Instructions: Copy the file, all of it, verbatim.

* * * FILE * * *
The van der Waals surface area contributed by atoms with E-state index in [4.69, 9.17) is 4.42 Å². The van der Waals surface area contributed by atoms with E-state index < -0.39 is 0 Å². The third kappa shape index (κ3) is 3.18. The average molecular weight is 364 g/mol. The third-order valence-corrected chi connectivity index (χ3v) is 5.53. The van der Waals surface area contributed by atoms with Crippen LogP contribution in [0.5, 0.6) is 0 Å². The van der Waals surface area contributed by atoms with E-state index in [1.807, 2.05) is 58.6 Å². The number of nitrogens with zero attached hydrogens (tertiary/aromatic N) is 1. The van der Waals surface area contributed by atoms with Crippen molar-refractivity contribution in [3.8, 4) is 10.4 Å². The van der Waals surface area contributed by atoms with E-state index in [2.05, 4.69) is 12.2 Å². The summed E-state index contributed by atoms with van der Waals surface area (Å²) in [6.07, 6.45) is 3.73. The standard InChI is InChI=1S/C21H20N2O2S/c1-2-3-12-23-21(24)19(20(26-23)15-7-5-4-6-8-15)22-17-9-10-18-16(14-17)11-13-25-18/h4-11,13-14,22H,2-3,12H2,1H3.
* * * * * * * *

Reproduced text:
The van der Waals surface area contributed by atoms with E-state index in [4.69, 9.17) is 4.42 Å². The van der Waals surface area contributed by atoms with E-state index < -0.39 is 0 Å². The third kappa shape index (κ3) is 3.18. The average molecular weight is 364 g/mol. The third-order valence-corrected chi connectivity index (χ3v) is 5.53. The van der Waals surface area contributed by atoms with Crippen LogP contribution in [0.5, 0.6) is 0 Å². The van der Waals surface area contributed by atoms with E-state index in [1.807, 2.05) is 58.6 Å². The number of nitrogens with zero attached hydrogens (tertiary/aromatic N) is 1. The van der Waals surface area contributed by atoms with Crippen molar-refractivity contribution in [3.8, 4) is 10.4 Å². The van der Waals surface area contributed by atoms with E-state index in [2.05, 4.69) is 12.2 Å². The summed E-state index contributed by atoms with van der Waals surface area (Å²) in [6.07, 6.45) is 3.73. The standard InChI is InChI=1S/C21H20N2O2S/c1-2-3-12-23-21(24)19(20(26-23)15-7-5-4-6-8-15)22-17-9-10-18-16(14-17)11-13-25-18/h4-11,13-14,22H,2-3,12H2,1H3.